The Vermont Climate Council adopted an action plan Wednesday that provides a path forward in the battle against climate change.
The Vermont Climate Action Plan will help the state meet emissions reductions requirements outlined in the Global Warming Solutions Act. It includes 26 pathways for action, including a dramatic increase in efforts to weatherize Vermont homes and spur the adoption of electric vehicles
Johanna Miller of the Vermont Natural Resources Council said Vermonters have felt the consequences of a changing climate.
“This summer especially, rain events in Southern Vermont that are wiping out roads and bridges and really impacting people’s lives,” Miller said.
The plan took more than a year to develop, and includes 230 proposed measures, such as clean heating programs, transitioning to electric vehicles, and a statewide environmental justice police. Some will require legislative approval and allocating more funding.
“We have a lot of work to do to turn this plan and its good ideas into real on the ground action and we’re prepared to do that,” Ben Walsh of Vermont Public Interest Research Group said.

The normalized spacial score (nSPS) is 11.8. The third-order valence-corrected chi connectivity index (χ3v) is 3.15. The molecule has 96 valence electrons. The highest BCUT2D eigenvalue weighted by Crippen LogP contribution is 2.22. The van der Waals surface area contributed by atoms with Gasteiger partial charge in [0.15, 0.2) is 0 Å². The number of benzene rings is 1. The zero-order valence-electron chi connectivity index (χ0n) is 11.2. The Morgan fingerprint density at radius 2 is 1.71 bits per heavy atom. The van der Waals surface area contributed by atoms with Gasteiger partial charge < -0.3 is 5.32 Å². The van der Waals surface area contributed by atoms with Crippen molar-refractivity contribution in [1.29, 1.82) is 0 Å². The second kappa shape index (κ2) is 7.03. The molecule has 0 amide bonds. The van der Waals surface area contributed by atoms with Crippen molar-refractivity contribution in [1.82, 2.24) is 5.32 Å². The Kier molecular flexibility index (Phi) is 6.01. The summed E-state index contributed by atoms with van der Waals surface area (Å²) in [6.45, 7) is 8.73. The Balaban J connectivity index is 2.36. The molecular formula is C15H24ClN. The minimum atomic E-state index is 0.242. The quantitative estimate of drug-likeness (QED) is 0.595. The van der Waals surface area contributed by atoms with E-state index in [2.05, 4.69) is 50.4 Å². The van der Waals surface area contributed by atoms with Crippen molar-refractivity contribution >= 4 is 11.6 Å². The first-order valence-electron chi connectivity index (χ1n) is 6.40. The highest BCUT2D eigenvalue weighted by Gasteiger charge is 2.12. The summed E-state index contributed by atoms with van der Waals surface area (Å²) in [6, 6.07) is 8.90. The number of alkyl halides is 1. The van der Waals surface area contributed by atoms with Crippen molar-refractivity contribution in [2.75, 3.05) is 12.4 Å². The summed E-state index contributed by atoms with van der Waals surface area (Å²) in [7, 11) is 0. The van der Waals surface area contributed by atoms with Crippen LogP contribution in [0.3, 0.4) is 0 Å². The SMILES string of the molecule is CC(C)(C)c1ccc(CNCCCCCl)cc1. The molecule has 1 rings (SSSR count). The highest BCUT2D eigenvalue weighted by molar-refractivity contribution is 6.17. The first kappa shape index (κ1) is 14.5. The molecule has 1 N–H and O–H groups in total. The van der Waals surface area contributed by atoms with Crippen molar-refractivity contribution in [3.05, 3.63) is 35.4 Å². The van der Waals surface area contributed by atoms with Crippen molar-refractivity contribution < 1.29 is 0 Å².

At the same time, climate council members serving in Governor Phil Scott’s administration voted agaiknst the plan. In a statement, they said “the legislature imposed an unrealistic time frame on the work it expected this body to accomplish which has resulted in an unfortunate lack of transparency into the impact of the plan, particularly on rural Vermont and disadvantaged communities.”
Wash says it’s crucial the work is done in a way that works for all Vermonters. That includes talking with people about what they can do to cut their bills and emissions.
“We need to invest in community outreach, translation for Vermonters who may not speak English as their first language,” Walsh said. “Really getting things like that right is going to be the difference between lifting some boats, and lifting all boats with climate action.”